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3dp_Sfero_nasa_logoLast May as part of a series of challenges aimed at getting kids involved in STEM education, NASA launched the 3D Space Container Challenge. NASA asked that students ranging in age from five to fifteen to design useful and innovative containers that could be 3D printed in space. The students simply needed to submit a digital 3D model of a container of their own design that they believed would be able to help astronauts keep the space station tidy and organized, or replace existing containers that currently need to be launched into space. The submitted designs were separated into two categories, the Teen Finalists aged thirteen to fifteen and the Junior Finalists aged five to twelve. NASA and cosponsor ASME have now announced the designs and students chosen as challenge finalists.

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Sarah Daly and her winning Fruit Fly Feeder design. [Photo: Catherine Daly, provided to the Baltimore Sun]

One of the four Junior Finalists to be selected was a 7th grader named Sarah Daly who designed a 3D printable container that could be used to contain fruit flies in a zero-gravity environment called the Fly Feeder 7.0. Fruit flies are often used by astronauts to conduct a wide range of experiments, and the box designed by Sarah allows them to be quickly fed and have their larvae and eggs easily removed. It also allows for the container to be quickly cleaned and includes a plexiglass window so the flies can be monitored. As one of ten semi-finalists in her category, Sarah was chosen to be interviewed by a panel of four NASA staff members, including astronaut Nicole Stott. Sarah had never really been interested in STEM previously, but when her mother saw the contest she encouraged her children to participate.

“We found out about the contest over the summer. I thought that it would be nice for the kids to do something constructive during the summer instead of wasting their brains. I showed it to all of my four kids, and my 5-year-old couldn’t really do too much, but they all thought it was so cool. Once we downloaded the software, Sarah just came up with the design by herself. She got no guidance or instruction or discussion from us. When I saw her design, I was stunned by how clearly she has a mind for engineering,” Sarah’s mother Catherine Daly told the Baltimore Sun.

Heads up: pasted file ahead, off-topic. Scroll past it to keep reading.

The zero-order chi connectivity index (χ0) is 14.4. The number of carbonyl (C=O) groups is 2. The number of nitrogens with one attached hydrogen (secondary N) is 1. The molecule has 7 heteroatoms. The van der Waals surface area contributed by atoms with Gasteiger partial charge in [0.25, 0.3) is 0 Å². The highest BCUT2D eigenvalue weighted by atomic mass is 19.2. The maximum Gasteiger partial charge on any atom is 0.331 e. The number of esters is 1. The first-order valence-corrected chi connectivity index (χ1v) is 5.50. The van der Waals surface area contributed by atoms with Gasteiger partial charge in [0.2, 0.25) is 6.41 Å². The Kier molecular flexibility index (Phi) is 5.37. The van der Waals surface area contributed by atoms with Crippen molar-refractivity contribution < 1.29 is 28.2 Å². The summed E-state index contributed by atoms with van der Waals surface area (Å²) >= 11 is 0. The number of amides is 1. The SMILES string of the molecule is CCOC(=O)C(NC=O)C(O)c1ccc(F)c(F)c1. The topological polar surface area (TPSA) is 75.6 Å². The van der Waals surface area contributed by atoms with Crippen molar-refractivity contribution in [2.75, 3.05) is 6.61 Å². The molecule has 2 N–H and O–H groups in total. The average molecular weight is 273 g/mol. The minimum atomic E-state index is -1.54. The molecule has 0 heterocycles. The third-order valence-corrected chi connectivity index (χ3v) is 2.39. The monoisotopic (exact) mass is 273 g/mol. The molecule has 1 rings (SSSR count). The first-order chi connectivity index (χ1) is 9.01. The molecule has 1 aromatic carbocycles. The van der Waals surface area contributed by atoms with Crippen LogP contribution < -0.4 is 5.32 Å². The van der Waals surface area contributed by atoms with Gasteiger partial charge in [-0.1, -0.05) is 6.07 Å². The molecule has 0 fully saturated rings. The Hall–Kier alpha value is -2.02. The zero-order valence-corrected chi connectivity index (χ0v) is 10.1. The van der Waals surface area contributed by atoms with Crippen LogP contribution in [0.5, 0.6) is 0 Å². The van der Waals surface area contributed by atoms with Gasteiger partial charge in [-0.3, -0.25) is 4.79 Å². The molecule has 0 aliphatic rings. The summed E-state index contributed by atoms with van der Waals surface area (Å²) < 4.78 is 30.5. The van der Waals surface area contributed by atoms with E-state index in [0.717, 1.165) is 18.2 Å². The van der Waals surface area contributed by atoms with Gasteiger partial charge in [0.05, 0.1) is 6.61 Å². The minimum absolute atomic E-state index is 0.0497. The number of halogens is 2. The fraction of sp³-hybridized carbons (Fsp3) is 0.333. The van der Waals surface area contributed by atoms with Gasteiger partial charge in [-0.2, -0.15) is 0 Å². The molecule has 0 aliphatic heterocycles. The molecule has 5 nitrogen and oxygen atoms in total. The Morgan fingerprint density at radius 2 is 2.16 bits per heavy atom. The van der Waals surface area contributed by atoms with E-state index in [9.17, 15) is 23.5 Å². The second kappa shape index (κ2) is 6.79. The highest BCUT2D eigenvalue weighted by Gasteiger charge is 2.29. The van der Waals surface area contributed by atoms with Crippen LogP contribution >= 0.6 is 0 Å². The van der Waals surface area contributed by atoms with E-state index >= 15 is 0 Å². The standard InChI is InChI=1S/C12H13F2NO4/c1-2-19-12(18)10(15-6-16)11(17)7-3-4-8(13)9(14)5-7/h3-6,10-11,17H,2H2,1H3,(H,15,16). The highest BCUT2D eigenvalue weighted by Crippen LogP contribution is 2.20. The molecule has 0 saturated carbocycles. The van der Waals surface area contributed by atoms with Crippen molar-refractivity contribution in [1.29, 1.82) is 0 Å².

3dp_nasawinners_flyfeederAs part of the contest students were offered some basic information about the types of containers that astronauts need and why they need so many of them. They were also given access to a free CAD software package that they could use to create their designs. The 3D Space Container Challenge is the second in a series of challenges being sponsored by NASA and ASME (The American Society of Mechanical Engineers), the first being the 3D Printed Space Tools Challenge. The four person panel of judges based their decisions on the innovation and creativity of the container solution and the students ability to communicate their design in their text description and ultimately in their finalist interview.

“One of them said that fruit fly larvae are very, very small, and apparently they’re smaller than the air holes that I had in my design. But I’m not sure if it’s possible to use a 3D printer to create an environment that provides oxygen and does not allow larvae to escape. Extra parts would be necessary,” Sarah explained.

The other three finalists included some pretty amazing and innovative designs, especially considering that they were designed by kids under twelve. Emily T entered a design for a Flower Tea Cage that was designed to hold tea leaves inside of liquid in a zero gravity environment. The cage will contain the tea leaves so they won’t float away and then hot water is squirted into the cage, which will hold the water in place and steep the tea. Vera Z submitted Aquarius, a cap that connects two bottles with a water-tight seal. The caps remain sealed until they are twisted in opposite directions, which opens up a hole between both bottles that allows the liquids to be mixed freely. And William V entered the amazing Space Terrarium v.4, which was designed to work in zero-gravity conditions. The design includes a tray with holes in it that keep the soil in place while allowing the plants to grow and a plunger apparatus that allows water to be injected directly into the soil.

The ten semi-finalists all received a $50 gift certificate for Shapeways, so they could 3D print their design, or anything else available on their 3D printables marketplace. All four of the finalists, including Sarah, will receive a one week scholarship to Space Camp where they will simulate space shuttle missions, learn about space exploration and simulate moon walks. And a grand prize winner, soon to be announced, will win a 3D printer for their school.

Discuss this story in the NASA Space Challenge forum thread on 3DPB.com.3dp_nasawinners_space_camp

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